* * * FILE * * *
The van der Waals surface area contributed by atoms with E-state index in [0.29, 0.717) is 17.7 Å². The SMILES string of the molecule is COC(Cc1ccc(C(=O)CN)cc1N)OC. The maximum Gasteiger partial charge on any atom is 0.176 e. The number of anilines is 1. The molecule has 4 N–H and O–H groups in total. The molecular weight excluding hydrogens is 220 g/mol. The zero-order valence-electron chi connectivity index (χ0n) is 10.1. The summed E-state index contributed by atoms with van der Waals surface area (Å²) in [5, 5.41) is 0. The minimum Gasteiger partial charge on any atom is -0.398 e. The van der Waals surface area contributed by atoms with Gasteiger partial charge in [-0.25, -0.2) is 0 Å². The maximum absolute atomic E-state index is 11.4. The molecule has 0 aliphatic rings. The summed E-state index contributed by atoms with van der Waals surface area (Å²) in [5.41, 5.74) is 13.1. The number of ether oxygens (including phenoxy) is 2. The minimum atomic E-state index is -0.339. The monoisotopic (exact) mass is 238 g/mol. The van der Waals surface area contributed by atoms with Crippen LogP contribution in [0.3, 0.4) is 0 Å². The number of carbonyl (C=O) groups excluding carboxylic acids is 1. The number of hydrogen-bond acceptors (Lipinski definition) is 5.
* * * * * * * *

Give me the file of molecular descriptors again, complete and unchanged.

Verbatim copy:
The van der Waals surface area contributed by atoms with E-state index in [0.29, 0.717) is 17.7 Å². The SMILES string of the molecule is COC(Cc1ccc(C(=O)CN)cc1N)OC. The maximum Gasteiger partial charge on any atom is 0.176 e. The number of anilines is 1. The molecule has 4 N–H and O–H groups in total. The molecular weight excluding hydrogens is 220 g/mol. The zero-order valence-electron chi connectivity index (χ0n) is 10.1. The summed E-state index contributed by atoms with van der Waals surface area (Å²) in [5, 5.41) is 0. The minimum Gasteiger partial charge on any atom is -0.398 e. The van der Waals surface area contributed by atoms with Gasteiger partial charge in [-0.25, -0.2) is 0 Å². The maximum absolute atomic E-state index is 11.4. The molecule has 0 aliphatic rings. The summed E-state index contributed by atoms with van der Waals surface area (Å²) in [5.41, 5.74) is 13.1. The number of ether oxygens (including phenoxy) is 2. The minimum atomic E-state index is -0.339. The monoisotopic (exact) mass is 238 g/mol. The van der Waals surface area contributed by atoms with Crippen LogP contribution in [0.3, 0.4) is 0 Å². The number of carbonyl (C=O) groups excluding carboxylic acids is 1. The number of hydrogen-bond acceptors (Lipinski definition) is 5.